Homes across the water from the planned casino are advertised for sale in Slidell, La. Thursday, June 10, 2021. (Photo by Max Becherer,, The Times-Picayune | The New Orleans Advocate)

St. Tammany Parish voters will finally get to decide whether to allow a casino in Slidell after the State Bond Commission gave its approval Thursday, thereby clearing the last hurdle for holding a parishwide referendum.

The Louisiana Gaming Control Board a few minutes later officially changed the date of the vote to Dec. 11 to coincide with the governor’s order to postpone elections for a month to allow more time to recover from Hurricane Ida.

So, the referendum is finally on the ballot.

In what has been an often-contentious debate over many months, north shore voters will be asked whether it is okay by them to allow gambling in the parish. The last time parish voters were asked, they said no emphatically.

On Nov. 5, 1996, 62% of the 70,507 participating voters were against the local option of allowing riverboat gaming.

Though still a bastion of Republican politics, the number of registered voters in the suburban New Orleans parish has grown about 60% to 185,510 over the past quarter century.

A number of public officials oppose the casino, including Slidell’s mayor, police chief and the Slidell City Council and St. Tammany Parish Sheriff Randy Smith. The St. Tammany Parish Council split, mostly on geographic lines, on putting the matter on the ballot, with all but one council member from eastern St. Tammany voting against it and all but one on the parish’s western side voting in favor.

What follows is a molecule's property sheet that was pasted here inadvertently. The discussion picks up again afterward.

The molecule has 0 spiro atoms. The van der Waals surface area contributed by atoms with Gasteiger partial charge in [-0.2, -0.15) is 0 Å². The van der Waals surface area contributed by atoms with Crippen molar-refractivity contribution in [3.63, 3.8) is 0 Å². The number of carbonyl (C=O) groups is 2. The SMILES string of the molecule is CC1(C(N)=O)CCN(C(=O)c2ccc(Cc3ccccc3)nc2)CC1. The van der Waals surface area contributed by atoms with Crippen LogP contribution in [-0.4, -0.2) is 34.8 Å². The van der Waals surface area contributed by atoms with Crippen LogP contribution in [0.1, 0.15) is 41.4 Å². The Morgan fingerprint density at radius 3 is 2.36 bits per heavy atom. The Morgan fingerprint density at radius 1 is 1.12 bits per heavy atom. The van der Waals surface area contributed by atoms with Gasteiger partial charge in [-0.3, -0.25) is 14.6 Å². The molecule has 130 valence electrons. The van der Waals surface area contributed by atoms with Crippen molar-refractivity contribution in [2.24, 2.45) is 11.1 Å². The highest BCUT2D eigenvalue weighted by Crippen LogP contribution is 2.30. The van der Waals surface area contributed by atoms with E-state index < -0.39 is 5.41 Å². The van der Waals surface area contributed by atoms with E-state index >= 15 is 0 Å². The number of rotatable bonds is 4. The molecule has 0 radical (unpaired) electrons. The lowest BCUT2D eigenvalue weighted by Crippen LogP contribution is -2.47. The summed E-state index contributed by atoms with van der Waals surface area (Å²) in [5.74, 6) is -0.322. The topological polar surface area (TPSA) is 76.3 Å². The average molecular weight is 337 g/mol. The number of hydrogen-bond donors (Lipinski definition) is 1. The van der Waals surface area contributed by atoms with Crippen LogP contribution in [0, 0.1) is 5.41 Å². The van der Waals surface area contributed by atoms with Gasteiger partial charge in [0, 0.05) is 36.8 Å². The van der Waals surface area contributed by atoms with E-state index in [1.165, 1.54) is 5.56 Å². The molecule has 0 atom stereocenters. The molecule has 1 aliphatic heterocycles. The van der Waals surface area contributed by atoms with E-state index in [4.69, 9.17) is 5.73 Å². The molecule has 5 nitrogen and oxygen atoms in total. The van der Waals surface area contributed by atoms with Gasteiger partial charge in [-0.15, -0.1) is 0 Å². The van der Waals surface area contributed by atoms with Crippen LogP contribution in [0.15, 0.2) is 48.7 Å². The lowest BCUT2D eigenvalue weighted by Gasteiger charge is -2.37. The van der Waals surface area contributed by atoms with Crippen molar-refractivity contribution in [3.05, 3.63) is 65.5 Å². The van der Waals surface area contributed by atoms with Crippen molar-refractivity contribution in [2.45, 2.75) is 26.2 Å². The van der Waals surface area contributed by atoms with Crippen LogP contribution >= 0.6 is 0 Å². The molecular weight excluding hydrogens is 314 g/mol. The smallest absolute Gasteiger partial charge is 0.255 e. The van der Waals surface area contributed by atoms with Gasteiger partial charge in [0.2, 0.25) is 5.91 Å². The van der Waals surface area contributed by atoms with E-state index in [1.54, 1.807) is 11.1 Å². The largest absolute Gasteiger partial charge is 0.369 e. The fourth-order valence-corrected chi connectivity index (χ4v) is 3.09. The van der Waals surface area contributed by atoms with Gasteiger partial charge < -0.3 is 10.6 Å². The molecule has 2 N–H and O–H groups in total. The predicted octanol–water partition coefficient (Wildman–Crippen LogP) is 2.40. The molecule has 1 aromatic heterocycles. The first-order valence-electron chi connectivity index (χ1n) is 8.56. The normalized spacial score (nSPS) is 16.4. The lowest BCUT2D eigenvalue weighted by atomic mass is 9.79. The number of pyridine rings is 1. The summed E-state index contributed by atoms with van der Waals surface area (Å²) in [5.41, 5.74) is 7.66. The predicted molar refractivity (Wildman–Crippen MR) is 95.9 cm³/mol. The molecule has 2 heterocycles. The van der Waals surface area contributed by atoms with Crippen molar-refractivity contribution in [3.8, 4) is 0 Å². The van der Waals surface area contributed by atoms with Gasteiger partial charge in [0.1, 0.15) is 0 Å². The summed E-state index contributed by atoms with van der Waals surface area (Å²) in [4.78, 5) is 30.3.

If a majority of St. Tammany voters agree, Peninsula Pacific Entertainment LLC will move its Diamond Jacks riverboat license in Bossier City to Slidell.

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The proposed $329 million casino resort would be called Camellia Bay and could open as soon as November 2023, if voters approve. The waterfront casino resort will have pools, a marina, local and celebrity chef restaurants and a 4-star hotel.

The facility would be located just off Interstate 10’s Exit 261, the first eastbound exit off the Twin Bridge, and would employ about a thousand people with an average pay of about $45,000 per year.

The facility would generate an estimated $33.3 million each year in gaming taxes. Local governments would receive about $9 million annually from taxes on gambling.

Opponents of the proposed Slidell casino also are fighting in court to stop the election from happening.

In St. Tammany Parish, a lawsuit that challenges the election on several issues, including alleged violations of the state Constitution will be heard before 22nd Judicial District Court Judge John Keller on Nov. 2 and 3.

A similar lawsuit was filed in Baton Rouge by a couple who lives near the proposed site, and it raises similar arguments. No trial date has been set for that case, but motions will be heard before 19th Judicial District Court Judge William Morvant on Oct. 25.

Staff writer Sara Pagones contributed to this report

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